Tuesday, 10 May 2011

Wealthy students will be able to "buy" their way into university in UK?


Wealthy students will not be able to "buy" their way into university

Wealthy students will not be able to "buy" their way into university, David Cameron has insisted.

University access is about "being able to learn not being able to pay," the Prime Minister said.

His comments came after it emerged the Government is looking at proposals to create extra university places by allowing institutions to charge some UK students the same fees as those paid by overseas students.

Universities minister David Willetts suggested the move would encourage businesses and charities to sponsor places, but students and unions reacted angrily, warning that it would allow wealthy students to buy their way into higher education.

Mr Cameron said: "That is not going to happen, that's not our policy. The Government's policy is absolutely clear. University access is about being able to learn not about being able to pay. There is no question of people being able to buy their way into university."

Sally Hunt, general secretary of the University and College Union (UCU) said the proposals risk turning the clock back to when "breeding not brains" mattered, and highlighted the problems with the Coalition's tuition fees policy.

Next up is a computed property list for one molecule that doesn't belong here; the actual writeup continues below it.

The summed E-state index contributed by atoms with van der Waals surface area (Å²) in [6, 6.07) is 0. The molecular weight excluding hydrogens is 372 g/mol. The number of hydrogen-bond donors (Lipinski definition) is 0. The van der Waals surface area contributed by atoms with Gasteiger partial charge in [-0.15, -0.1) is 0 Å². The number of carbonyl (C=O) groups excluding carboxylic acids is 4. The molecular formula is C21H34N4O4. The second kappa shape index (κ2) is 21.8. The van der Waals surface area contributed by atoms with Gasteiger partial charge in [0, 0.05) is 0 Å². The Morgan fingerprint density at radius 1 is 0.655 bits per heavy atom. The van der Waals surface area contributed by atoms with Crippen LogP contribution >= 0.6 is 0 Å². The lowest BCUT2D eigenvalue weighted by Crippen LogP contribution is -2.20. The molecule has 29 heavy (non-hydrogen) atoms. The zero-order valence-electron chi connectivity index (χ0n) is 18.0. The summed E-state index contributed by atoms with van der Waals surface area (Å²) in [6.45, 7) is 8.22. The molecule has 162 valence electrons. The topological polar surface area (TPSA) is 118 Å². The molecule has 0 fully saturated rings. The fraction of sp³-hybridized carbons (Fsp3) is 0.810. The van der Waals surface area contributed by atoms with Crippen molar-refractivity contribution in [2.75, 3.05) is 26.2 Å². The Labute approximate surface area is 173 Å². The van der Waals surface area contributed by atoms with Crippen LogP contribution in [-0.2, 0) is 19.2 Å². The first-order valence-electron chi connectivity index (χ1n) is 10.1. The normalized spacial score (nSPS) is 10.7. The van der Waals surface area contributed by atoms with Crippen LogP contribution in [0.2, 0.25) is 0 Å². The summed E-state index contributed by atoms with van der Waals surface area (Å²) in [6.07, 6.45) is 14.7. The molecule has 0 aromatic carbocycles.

She said: "I am amazed that such plans are under consideration. We have seen considerable changes made to Government policy recently and it is clear these plans need an urgent rethink.

"Far from increasing social mobility, it is hard to see how this is anything other than the Government entrenching privilege for the wealthy in response to its failing university fees policy. We risk turning the clock back to a time when breeding rather than brains were required to get on in life."

Aaron Porter, president of the National Union of Students (NUS), said: "The Government is yet again tossing out a poorly conceived policy idea in an attempt to disguise the chaos it has created in university funding and the shortfall in finances that has created.

"This creates a two-tier system that allows the richest, less able applicants a second bite at the university cherry and denies low- and middle-income students the same opportunity."

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